Apocalypse When: Why the latest employee mandate isn’t the end of the world as we know it

One of the most controversial provisions of the Affordable Care Act, the employer mandate has been set in motion recently. Many Americans across the country are up in arms over whether this will cause companies to fire workers, cut their hours or shut down completely. Yes, these are real fears and yes, they are completely ridiculous.
Summing up the mandate as briefly as possible, the law requires all businesses with 50 or more full-time employees to provide health insurance to 95 percent of employees or else subjected to a fee (up to $2,000 per employee not covered).

But here’s the thing that makes all of the debates and criticism seem kind of silly: according to the U.S. Treasury, only 4 percent of businesses in the US meet the requirement of having more than 50 full-time employees. According to Obamacarefacts, what’s more, of that 4 percent that qualify, a large majority of those companies already provide sufficient, affordable healthcare to their employees.

So basically this employee mandate was set in motion to help nudge large companies who don’t feel providing basic healthcare to their employees is important or in the budget. While premiums are rising for a large majority of American companies, this is separate from the implementation of the mandate, which again will only affect a small handful of businesses in Georgia.

Investors.com has compiled a database of businesses affected by the AFA as a means to help give both supporters and critics an informed opinion. On the list, there were 13 recorded companies in Georgia (10 of those being public entities such as county governments) that have had to cut hours or cap their part-time workers hours. According to Georgia.org, there are 667,712 registered businesses in Georgia and 95 percent of those employ less than 50 people.

So lets crunch some numbers for fun. In all fairness, I’m going to assume more than the 13 companies listed have been affected in Georgia. So let’s say that 100 companies will be impacted from the AFA’s employee mandate. That would still only be less than 0.01 percent of companies affected in Georgia. To put this in perspective, your business has a slightly higher chance of getting struck by lightning than being negatively being affected by Obamacare this year.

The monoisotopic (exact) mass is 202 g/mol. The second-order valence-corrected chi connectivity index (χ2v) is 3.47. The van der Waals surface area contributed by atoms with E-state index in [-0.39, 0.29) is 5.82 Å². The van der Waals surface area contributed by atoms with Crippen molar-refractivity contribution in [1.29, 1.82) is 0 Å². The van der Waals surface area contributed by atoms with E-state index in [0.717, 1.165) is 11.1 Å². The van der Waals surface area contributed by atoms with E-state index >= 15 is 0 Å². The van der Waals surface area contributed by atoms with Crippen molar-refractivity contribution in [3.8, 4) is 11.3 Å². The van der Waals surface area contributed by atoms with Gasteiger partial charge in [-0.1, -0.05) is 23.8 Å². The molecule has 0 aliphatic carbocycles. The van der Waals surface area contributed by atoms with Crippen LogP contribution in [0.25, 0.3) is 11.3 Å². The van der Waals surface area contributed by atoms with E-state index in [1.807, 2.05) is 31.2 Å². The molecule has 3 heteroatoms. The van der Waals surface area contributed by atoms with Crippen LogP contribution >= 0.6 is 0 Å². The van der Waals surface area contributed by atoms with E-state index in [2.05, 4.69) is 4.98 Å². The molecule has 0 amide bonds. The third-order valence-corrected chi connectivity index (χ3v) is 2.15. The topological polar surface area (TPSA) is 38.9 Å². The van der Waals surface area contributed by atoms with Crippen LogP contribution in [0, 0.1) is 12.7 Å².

And that’s why I get perturbed when I hear doomsday level fear-mongering from the talking heads in the media about this issue. This can be said about a handful of issues in our country today, but blowing issues out of proportion seems to be the new hot thing to do. The sad part is, it usually works. Outraged citizens make for much better headlines and stories than satisfied citizens and their stories make for much more interesting political fodder for the upcoming election season (which will be starting up this summer…).

The media onslaught of trepidation from both the left and right is commonplace in modern politics, but I urge everyone to not let these distractions negatively impact you. The best remedy for avoiding the bias and slant is to become as informed as possible on the topics. So before I leave you, I’ll drop some essential facts you should know.

According to the study, “Delaying the Employer Mandate” by Carter Price and Evan Saltzman, with the mandate in full effect, 251.1 million Americans will have health coverage by 2016. If there were no mandate, that number would drop to 250.9 million. However, in doing so, there would be no revenue from penalties for companies not joining the mandate. In the same study, that lost revenue was estimated to be $46 billion over a ten-year period.

Statistics are very powerful and in-depth studies are very informative. Basing your opinion on a segment of the O’Reilly Factor or an Op-Ed in the New York Times, however, is a quick way of becoming biased and left with shallow information. So get out there, get informed and don’t let fear cloud your judgement!